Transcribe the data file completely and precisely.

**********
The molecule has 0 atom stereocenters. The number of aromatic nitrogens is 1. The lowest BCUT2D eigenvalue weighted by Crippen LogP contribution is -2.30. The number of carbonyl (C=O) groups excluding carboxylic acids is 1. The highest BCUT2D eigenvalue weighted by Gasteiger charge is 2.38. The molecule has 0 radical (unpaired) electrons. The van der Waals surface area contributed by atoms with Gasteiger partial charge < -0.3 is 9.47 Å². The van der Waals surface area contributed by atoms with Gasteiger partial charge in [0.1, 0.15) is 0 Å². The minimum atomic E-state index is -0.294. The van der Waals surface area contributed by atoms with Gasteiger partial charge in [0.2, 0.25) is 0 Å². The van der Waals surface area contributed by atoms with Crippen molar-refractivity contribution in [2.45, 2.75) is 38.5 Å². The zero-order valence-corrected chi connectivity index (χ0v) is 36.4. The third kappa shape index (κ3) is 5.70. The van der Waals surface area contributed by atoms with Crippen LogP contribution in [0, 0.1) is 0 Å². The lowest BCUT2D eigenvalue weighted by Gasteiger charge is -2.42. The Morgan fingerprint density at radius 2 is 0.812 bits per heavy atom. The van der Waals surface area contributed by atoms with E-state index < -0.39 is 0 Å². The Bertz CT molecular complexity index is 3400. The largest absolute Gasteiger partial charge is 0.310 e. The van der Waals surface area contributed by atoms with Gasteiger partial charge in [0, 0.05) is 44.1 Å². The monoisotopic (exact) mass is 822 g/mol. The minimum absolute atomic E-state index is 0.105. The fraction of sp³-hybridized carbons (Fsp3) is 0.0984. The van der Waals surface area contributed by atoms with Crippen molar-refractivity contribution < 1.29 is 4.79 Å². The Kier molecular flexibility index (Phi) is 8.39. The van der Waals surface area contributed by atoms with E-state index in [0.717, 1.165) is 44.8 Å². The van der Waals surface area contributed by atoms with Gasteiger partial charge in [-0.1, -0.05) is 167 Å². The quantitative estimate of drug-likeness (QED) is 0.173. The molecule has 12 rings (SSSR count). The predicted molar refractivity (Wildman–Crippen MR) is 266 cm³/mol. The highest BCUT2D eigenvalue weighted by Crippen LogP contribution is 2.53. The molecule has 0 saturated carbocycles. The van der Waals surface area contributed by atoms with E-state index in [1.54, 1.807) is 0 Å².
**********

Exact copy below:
The molecule has 0 atom stereocenters. The number of aromatic nitrogens is 1. The lowest BCUT2D eigenvalue weighted by Crippen LogP contribution is -2.30. The number of carbonyl (C=O) groups excluding carboxylic acids is 1. The highest BCUT2D eigenvalue weighted by Gasteiger charge is 2.38. The molecule has 0 radical (unpaired) electrons. The van der Waals surface area contributed by atoms with Gasteiger partial charge < -0.3 is 9.47 Å². The van der Waals surface area contributed by atoms with Gasteiger partial charge in [0.1, 0.15) is 0 Å². The minimum atomic E-state index is -0.294. The van der Waals surface area contributed by atoms with Gasteiger partial charge in [0.2, 0.25) is 0 Å². The van der Waals surface area contributed by atoms with Crippen molar-refractivity contribution in [2.45, 2.75) is 38.5 Å². The zero-order valence-corrected chi connectivity index (χ0v) is 36.4. The third kappa shape index (κ3) is 5.70. The van der Waals surface area contributed by atoms with Crippen LogP contribution in [0, 0.1) is 0 Å². The lowest BCUT2D eigenvalue weighted by Gasteiger charge is -2.42. The Morgan fingerprint density at radius 2 is 0.812 bits per heavy atom. The van der Waals surface area contributed by atoms with E-state index < -0.39 is 0 Å². The Bertz CT molecular complexity index is 3400. The largest absolute Gasteiger partial charge is 0.310 e. The van der Waals surface area contributed by atoms with Gasteiger partial charge in [0, 0.05) is 44.1 Å². The monoisotopic (exact) mass is 822 g/mol. The minimum absolute atomic E-state index is 0.105. The fraction of sp³-hybridized carbons (Fsp3) is 0.0984. The van der Waals surface area contributed by atoms with Crippen molar-refractivity contribution < 1.29 is 4.79 Å². The Kier molecular flexibility index (Phi) is 8.39. The van der Waals surface area contributed by atoms with E-state index in [0.717, 1.165) is 44.8 Å². The van der Waals surface area contributed by atoms with Gasteiger partial charge in [-0.1, -0.05) is 167 Å². The quantitative estimate of drug-likeness (QED) is 0.173. The molecule has 12 rings (SSSR count). The predicted molar refractivity (Wildman–Crippen MR) is 266 cm³/mol. The highest BCUT2D eigenvalue weighted by Crippen LogP contribution is 2.53. The molecule has 0 saturated carbocycles. The van der Waals surface area contributed by atoms with E-state index in [1.54, 1.807) is 0 Å².